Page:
I can’t put it all down to the turmeric, but it has certainly helped. Now all I need to do is talk to the doctor and anticoagulant clinic about it. I’m sure they won’t like it.

It’s frustrating that after months of taking things easy the solution was to eat curry powder and walk till it hurt.

No photos with this one – pictures of my feet tend not to attract readers. 🙂

Part 3 – Free at Last!

After the drainage procedure the pain immediately subsided, and I suspect that what remained was due to the drainage rather than the abscess.

We will now deal with the bed. It finally arrived from a secret off-site location (after a second call was placed), at 9.30. That’s about 8 hours. I presume it was either stored a long way away, or that it was close and they pushed it all the way by hand. To suggest a third choice, that it took eight hours because they couldn’t organise a party in a brewery, would be a cheap shot.

It was a monster, requiring furniture to be moved round, and had a pump which operated constantly, and noisily, to keep the special mattress inflated (this strikes me as a bad thing in a piece of furniture designed to facilitate sleep).

There were other faults – the main one being that it was so high I couldn’t get into it unassisted. For some reason The Great Bed of Ware comes to mind. City Hospital is currently running a campaign (End PJ Paralysis) to encourage patients to get dressed properly and get active. Strange really, considering they seemed to go out of their way to render me immobile.

I won’t mention the the list of other faults, as several of them have already come back to me as bad dreams. It’s difficult to imagine anyone being traumatised by a bed, but I promise you, on top of everything else, that bed came close to breaking my spirit.

Once I had been assisted into bed, and we had addressed various problems with adjustments things took a turn for the worse when a junior doctor arrived with a cannula. I had hoped to avoid having one but it seemed that they couldn’t get enough antibiotics into me by mouth alone. When you think of the alternatives I suppose intravenous isn’t so bad.

As usual, it didn’t go in at the first attempt and the doctor decided to try my right hand. I try to avoid the right hand as I often catch it whilst doing things. In this case, I started by bleeding on the book I was reading; this wouldn’t have happened if the cannula had been in the left hand. Second, I caught it on the cuff of my nightshirt whilst preparing to wash next morning, This resulted in a cannula that stuck out at a strange angle. I got it roughly back in position and replaced the dressing as well as I could, but it wasn’t quite right.

The rest of the day passed in a haze of boredom punctuated by random bottom inspections. Dark forces are obviously afoot in the NHS, striking back at the rising trend of patient dignity.  Under the guise of skin inspections to prevent bed sores, random members of staff wander along at irregular intervals and demand to see my heels and bottom.

I may refuse to show them next time, on the grounds I am a man, not a baboon.

Finally, Julia arrived to visit and help with my liberation. The first thing she did was point to a spot by my side and say “What’s that?”

It was the cannula. I must have plucked it straight out, which couldn’t have taken much effort as I didn’t even notice.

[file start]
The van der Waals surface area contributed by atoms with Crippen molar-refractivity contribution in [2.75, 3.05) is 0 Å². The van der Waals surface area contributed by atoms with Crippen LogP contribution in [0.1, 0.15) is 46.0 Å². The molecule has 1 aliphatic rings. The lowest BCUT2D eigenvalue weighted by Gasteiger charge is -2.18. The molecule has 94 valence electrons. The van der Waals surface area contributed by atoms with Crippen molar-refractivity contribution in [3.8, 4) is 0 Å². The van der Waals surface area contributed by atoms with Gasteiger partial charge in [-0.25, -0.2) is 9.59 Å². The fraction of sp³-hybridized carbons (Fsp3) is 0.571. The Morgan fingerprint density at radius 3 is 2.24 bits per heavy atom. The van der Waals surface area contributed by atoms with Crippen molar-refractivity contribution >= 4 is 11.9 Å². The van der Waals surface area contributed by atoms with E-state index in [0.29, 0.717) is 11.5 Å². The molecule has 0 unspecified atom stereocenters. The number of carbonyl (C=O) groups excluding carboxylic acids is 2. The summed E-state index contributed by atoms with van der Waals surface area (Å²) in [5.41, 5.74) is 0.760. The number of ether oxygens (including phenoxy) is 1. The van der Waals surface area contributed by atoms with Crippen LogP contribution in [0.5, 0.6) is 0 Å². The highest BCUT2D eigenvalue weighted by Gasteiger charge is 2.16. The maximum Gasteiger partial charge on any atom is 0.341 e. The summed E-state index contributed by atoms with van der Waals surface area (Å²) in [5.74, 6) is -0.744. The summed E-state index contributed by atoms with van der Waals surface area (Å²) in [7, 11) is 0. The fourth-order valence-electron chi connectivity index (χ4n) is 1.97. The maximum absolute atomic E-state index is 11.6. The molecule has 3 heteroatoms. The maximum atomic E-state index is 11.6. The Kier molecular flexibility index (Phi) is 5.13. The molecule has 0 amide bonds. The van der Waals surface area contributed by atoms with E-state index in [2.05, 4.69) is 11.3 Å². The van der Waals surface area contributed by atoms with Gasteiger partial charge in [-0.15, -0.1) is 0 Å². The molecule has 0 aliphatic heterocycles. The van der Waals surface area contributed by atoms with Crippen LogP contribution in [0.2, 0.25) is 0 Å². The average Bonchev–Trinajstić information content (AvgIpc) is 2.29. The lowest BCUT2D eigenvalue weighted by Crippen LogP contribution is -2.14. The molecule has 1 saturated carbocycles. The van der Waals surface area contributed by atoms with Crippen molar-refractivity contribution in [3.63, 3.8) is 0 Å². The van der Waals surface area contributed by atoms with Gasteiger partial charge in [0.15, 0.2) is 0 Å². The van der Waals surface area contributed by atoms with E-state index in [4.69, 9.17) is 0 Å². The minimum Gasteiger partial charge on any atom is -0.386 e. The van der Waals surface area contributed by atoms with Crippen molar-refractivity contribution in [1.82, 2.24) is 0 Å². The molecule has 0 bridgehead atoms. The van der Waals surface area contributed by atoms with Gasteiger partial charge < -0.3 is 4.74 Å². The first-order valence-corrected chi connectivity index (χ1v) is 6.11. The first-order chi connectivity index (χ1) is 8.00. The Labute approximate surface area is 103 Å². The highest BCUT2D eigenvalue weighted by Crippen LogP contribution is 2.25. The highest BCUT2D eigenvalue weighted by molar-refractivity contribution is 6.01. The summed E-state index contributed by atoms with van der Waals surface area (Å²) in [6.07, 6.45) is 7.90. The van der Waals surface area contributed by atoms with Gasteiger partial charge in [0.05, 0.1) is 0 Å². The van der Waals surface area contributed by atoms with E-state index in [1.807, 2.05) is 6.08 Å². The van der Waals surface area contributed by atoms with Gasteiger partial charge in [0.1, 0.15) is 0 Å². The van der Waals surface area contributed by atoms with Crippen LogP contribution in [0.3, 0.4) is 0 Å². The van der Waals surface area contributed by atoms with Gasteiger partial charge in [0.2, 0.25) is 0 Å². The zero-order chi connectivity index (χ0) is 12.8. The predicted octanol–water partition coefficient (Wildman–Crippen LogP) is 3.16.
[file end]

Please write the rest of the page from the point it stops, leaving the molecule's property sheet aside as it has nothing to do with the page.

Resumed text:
We asked a passing nurse to dispose of it instead of leaving it lying about.  She didn’t seem grateful for our help in keeping the place tidy, but maybe she was just sad at the idea of losing me.

 

 

 

 

 

 

 

 

 

 

A blog in in which fingers are mentioned

I’ve been sleeping badly for the last few nights because I have a painful finger. Yes, that’s right, the large bearded man is whining about his finger. Sorry, but it hurts and I can’t get to sleep.

I know it doesn’t measure up to the pain of childbirth and stuff like that, and I realise that having to open bottles with my left hand isn’t officially recognised as a disability but it’s amazing how a little thing like that can affect your life.

Probably the worst thing is the uhtceare. (Read the list behind this link by all means, but if you are one of those people who thinks in pictures, do not click the link in Number 9). Yes, fitful sleep causes a constant state of uhtceare, and for a man that has a lot to regret, this is not good. The result was that I travelled to work this morning wishing I didn’t have to go. This is very unusual.

Now, just in case you are thinking of telling me, as Julia does, that “it’s just arthritis”, stop and pause a minute – I don’t want to be told that bits of my body have entered old age.

Anyway, things got better when I reached the farm. The new apple press and scratter have arrived! We can now travel with and demonstrate pressing in schools (if anybody wants us while we have apples) and we can use it for the juicing days (starting from 12th September) instead of having to set the big one up to do a bucket of apples. That’s why the picture at the top of the blog shows two cardboard boxes. Not a very interesting picture by most standards, but quite exciting for me.

We had a nice steady flow of breakfast, there wasn’t much I needed to do and it was all very relaxed.I met the author of the nottsvillages blog, showed several people the visiting Painted Lady (it came back!), secured the offer of a moth trap, found a volunteer to do the job of Santa (let’s face it, I’m not a natural), took details from someone who wants to help with the bread group and took £10 after we were supposedly closed.

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As if that wasn’t enough, I also took the name of another baker, persuaded someone to come and do crafts at our Winter Event and had a good look round Project Molish (which started this weekend).

That, in the language of my youth, is a result!

I’m tired now – time for tea and cake, I think.